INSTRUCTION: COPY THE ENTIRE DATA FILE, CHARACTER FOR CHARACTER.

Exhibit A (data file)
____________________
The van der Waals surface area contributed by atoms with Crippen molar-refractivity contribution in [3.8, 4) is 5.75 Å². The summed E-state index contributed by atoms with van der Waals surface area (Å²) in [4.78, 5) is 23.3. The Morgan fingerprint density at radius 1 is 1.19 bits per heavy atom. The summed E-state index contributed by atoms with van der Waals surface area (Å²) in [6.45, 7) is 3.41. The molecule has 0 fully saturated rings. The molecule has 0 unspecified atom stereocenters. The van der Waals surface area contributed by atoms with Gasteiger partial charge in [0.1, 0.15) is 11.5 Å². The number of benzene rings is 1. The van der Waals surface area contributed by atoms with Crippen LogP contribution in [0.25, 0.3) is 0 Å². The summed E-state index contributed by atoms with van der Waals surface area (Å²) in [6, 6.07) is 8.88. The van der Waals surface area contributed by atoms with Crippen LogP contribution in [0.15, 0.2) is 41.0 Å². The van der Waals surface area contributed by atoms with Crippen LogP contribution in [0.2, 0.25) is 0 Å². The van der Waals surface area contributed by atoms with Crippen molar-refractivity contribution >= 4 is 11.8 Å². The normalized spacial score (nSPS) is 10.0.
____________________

The van der Waals surface area contributed by atoms with Crippen molar-refractivity contribution in [3.8, 4) is 5.75 Å². The summed E-state index contributed by atoms with van der Waals surface area (Å²) in [4.78, 5) is 23.3. The Morgan fingerprint density at radius 1 is 1.19 bits per heavy atom. The summed E-state index contributed by atoms with van der Waals surface area (Å²) in [6.45, 7) is 3.41. The molecule has 0 fully saturated rings. The molecule has 0 unspecified atom stereocenters. The van der Waals surface area contributed by atoms with Gasteiger partial charge in [0.1, 0.15) is 11.5 Å². The number of benzene rings is 1. The van der Waals surface area contributed by atoms with Crippen LogP contribution in [0.25, 0.3) is 0 Å². The summed E-state index contributed by atoms with van der Waals surface area (Å²) in [6, 6.07) is 8.88. The van der Waals surface area contributed by atoms with Crippen LogP contribution in [0.15, 0.2) is 41.0 Å². The van der Waals surface area contributed by atoms with Crippen LogP contribution in [0.2, 0.25) is 0 Å². The van der Waals surface area contributed by atoms with Crippen molar-refractivity contribution >= 4 is 11.8 Å². The normalized spacial score (nSPS) is 10.0.